The first Formula 1 race in the U.S. is slated to start in 2012 in Austin, but construction on the track and debate over how much taxpayers should put into the project is well under way.
The Austin City Council’s chambers overflowed during their meeting Thursday with people who turned out to give public testimony on a contract that would give race promoters state money. The council delayed a vote on the proposed contract with Formula One World Championship Limited until next Wednesday.
The council discussed two resolutions. One would establish a Major Events Trust Fund for Formula 1, and the other would authorize a committee organized by the race promoters to act on the city’s behalf. The council also examined an environmental impact report for the race.
Many people — including Kirk Becker, who spoke out against the three items — expressed concerns about the haste with which City Council was planning to sign the contract.
“You have yet to make a case to us that this is a good deal,” Becker said. “Y’all are still drafting this contract as we speak. We deserve a chance to digest that and have time to communicate our thoughts and feelings about what that final draft looks like before you vote on it.”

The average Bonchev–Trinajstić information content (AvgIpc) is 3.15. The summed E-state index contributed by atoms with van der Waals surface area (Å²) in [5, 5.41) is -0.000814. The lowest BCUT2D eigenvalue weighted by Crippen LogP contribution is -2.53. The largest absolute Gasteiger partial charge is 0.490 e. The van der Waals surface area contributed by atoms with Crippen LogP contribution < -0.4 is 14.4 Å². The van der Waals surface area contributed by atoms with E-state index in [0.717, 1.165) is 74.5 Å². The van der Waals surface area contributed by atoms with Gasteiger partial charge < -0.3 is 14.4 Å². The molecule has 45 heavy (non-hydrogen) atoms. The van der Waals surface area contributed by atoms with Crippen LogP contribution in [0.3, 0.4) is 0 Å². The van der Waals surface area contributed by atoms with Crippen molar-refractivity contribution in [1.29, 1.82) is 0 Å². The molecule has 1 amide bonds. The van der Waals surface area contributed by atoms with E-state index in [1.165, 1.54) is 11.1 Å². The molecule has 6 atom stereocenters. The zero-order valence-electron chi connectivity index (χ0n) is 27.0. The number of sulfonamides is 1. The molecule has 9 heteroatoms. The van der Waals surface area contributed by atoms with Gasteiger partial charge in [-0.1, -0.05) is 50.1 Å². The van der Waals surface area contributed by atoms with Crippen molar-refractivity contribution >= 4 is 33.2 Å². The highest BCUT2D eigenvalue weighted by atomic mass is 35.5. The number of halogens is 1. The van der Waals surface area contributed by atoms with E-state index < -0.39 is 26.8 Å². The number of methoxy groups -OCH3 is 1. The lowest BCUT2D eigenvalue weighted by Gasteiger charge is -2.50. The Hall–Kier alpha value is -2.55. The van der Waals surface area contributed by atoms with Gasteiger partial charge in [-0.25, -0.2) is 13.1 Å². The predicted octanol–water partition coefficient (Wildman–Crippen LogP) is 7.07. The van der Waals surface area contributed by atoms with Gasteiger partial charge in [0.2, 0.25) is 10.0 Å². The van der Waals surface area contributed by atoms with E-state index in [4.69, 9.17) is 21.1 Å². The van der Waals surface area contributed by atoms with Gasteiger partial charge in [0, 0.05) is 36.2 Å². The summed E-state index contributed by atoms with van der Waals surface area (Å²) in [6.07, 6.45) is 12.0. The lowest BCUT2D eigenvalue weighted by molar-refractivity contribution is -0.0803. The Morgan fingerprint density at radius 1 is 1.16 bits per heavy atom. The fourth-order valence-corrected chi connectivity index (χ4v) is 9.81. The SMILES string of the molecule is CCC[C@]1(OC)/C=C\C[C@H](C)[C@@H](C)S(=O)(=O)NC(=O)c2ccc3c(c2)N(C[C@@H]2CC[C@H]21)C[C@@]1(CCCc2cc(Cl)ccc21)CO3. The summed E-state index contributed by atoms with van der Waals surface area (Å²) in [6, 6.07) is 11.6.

This comes a day after an Austin attorney representing three local residents filed a lawsuit against Texas Comptroller Susan Combs. The suit deals with a letter Combs sent to the race promoters in May of last year guaranteeing funds by July 31 of this year and an annual payment of $25 million.
Attorney Bill Aleshire filed the lawsuit. Aleshire said offering Formula 1 funds won’t attract the company to Austin, which is the only legal reason to offer a subsidy. He also said the comptroller’s promise of funds doesn’t meet the time frame set out in the law because the date the promoters set is unreliable.
“So if you don’t follow the rules to get this money, it’s illegal to spend it,” Aleshire said. “It’s not a tax incentive promised in advance. If they’re already choosing to come here, you’re just giving them money.”
Austin professional race car driver Rodrigo Sanchez said at the city council meeting the addition of Mexican driver Sergio Perez to the Formula 1 championship has created excitement for Latino race fans; a fast-growing demographic in Texas.
“Racing has reached a very high popularity status in Mexico due to Sergio, and since Formula 1 does not have a race in Mexico it will mean that Austin will be the home race for Sergio and the millions of Mexicans who are following Sergio with heart and wallet,” Sanchez said.